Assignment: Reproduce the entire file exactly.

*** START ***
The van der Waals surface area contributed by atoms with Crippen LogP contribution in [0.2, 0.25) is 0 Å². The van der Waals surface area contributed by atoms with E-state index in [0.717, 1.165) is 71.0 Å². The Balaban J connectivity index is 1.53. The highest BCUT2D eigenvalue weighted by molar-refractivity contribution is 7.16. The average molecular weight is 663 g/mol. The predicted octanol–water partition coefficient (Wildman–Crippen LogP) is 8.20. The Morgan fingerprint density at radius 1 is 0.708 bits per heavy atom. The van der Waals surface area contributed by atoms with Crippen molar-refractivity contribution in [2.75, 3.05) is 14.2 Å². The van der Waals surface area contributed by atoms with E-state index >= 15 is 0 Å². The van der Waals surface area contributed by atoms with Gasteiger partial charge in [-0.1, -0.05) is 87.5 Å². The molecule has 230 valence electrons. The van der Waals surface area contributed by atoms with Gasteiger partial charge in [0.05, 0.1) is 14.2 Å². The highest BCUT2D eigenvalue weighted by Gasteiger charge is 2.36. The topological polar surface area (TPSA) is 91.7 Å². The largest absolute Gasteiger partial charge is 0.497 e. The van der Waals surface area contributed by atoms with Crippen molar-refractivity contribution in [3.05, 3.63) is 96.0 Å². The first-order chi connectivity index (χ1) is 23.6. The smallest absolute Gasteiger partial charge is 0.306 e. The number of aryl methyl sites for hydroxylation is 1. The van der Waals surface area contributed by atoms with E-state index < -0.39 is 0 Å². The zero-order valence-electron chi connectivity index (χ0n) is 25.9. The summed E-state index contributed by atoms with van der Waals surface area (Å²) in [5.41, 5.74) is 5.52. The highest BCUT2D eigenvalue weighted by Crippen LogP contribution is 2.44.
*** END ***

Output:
The van der Waals surface area contributed by atoms with Crippen LogP contribution in [0.2, 0.25) is 0 Å². The van der Waals surface area contributed by atoms with E-state index in [0.717, 1.165) is 71.0 Å². The Balaban J connectivity index is 1.53. The highest BCUT2D eigenvalue weighted by molar-refractivity contribution is 7.16. The average molecular weight is 663 g/mol. The predicted octanol–water partition coefficient (Wildman–Crippen LogP) is 8.20. The Morgan fingerprint density at radius 1 is 0.708 bits per heavy atom. The van der Waals surface area contributed by atoms with Crippen molar-refractivity contribution in [2.75, 3.05) is 14.2 Å². The van der Waals surface area contributed by atoms with E-state index >= 15 is 0 Å². The van der Waals surface area contributed by atoms with Gasteiger partial charge in [-0.1, -0.05) is 87.5 Å². The molecule has 230 valence electrons. The van der Waals surface area contributed by atoms with Gasteiger partial charge in [0.05, 0.1) is 14.2 Å². The highest BCUT2D eigenvalue weighted by Gasteiger charge is 2.36. The topological polar surface area (TPSA) is 91.7 Å². The largest absolute Gasteiger partial charge is 0.497 e. The van der Waals surface area contributed by atoms with Crippen molar-refractivity contribution in [3.05, 3.63) is 96.0 Å². The first-order chi connectivity index (χ1) is 23.6. The smallest absolute Gasteiger partial charge is 0.306 e. The number of aryl methyl sites for hydroxylation is 1. The van der Waals surface area contributed by atoms with E-state index < -0.39 is 0 Å². The zero-order valence-electron chi connectivity index (χ0n) is 25.9. The summed E-state index contributed by atoms with van der Waals surface area (Å²) in [5.41, 5.74) is 5.52. The highest BCUT2D eigenvalue weighted by Crippen LogP contribution is 2.44.